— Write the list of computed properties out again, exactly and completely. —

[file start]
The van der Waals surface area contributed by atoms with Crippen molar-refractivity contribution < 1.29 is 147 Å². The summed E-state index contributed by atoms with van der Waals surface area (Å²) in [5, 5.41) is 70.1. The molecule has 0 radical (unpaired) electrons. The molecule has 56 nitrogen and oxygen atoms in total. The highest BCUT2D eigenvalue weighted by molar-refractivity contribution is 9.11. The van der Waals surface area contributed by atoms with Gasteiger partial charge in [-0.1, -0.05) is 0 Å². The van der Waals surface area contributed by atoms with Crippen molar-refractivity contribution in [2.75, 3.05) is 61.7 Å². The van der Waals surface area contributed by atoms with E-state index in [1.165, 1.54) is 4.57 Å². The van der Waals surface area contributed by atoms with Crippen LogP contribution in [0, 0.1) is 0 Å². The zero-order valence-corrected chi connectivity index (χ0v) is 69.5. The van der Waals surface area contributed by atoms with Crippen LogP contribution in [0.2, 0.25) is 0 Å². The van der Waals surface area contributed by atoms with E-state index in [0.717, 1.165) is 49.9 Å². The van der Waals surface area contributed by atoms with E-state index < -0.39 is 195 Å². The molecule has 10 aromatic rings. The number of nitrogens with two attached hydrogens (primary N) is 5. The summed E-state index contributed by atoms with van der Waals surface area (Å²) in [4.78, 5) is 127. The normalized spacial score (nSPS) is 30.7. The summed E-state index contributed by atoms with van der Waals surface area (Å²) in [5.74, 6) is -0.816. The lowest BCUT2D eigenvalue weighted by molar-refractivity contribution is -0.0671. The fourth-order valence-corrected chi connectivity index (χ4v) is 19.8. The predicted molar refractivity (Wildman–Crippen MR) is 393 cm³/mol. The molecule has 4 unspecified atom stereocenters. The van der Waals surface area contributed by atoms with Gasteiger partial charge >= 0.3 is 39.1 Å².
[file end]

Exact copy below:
The van der Waals surface area contributed by atoms with Crippen molar-refractivity contribution < 1.29 is 147 Å². The summed E-state index contributed by atoms with van der Waals surface area (Å²) in [5, 5.41) is 70.1. The molecule has 0 radical (unpaired) electrons. The molecule has 56 nitrogen and oxygen atoms in total. The highest BCUT2D eigenvalue weighted by molar-refractivity contribution is 9.11. The van der Waals surface area contributed by atoms with Gasteiger partial charge in [-0.1, -0.05) is 0 Å². The van der Waals surface area contributed by atoms with Crippen molar-refractivity contribution in [2.75, 3.05) is 61.7 Å². The van der Waals surface area contributed by atoms with E-state index in [1.165, 1.54) is 4.57 Å². The van der Waals surface area contributed by atoms with Crippen LogP contribution in [0, 0.1) is 0 Å². The zero-order valence-corrected chi connectivity index (χ0v) is 69.5. The van der Waals surface area contributed by atoms with Crippen LogP contribution in [0.2, 0.25) is 0 Å². The van der Waals surface area contributed by atoms with E-state index in [0.717, 1.165) is 49.9 Å². The van der Waals surface area contributed by atoms with E-state index < -0.39 is 195 Å². The molecule has 10 aromatic rings. The number of nitrogens with two attached hydrogens (primary N) is 5. The summed E-state index contributed by atoms with van der Waals surface area (Å²) in [4.78, 5) is 127. The normalized spacial score (nSPS) is 30.7. The summed E-state index contributed by atoms with van der Waals surface area (Å²) in [5.74, 6) is -0.816. The lowest BCUT2D eigenvalue weighted by molar-refractivity contribution is -0.0671. The fourth-order valence-corrected chi connectivity index (χ4v) is 19.8. The predicted molar refractivity (Wildman–Crippen MR) is 393 cm³/mol. The molecule has 4 unspecified atom stereocenters. The van der Waals surface area contributed by atoms with Gasteiger partial charge >= 0.3 is 39.1 Å².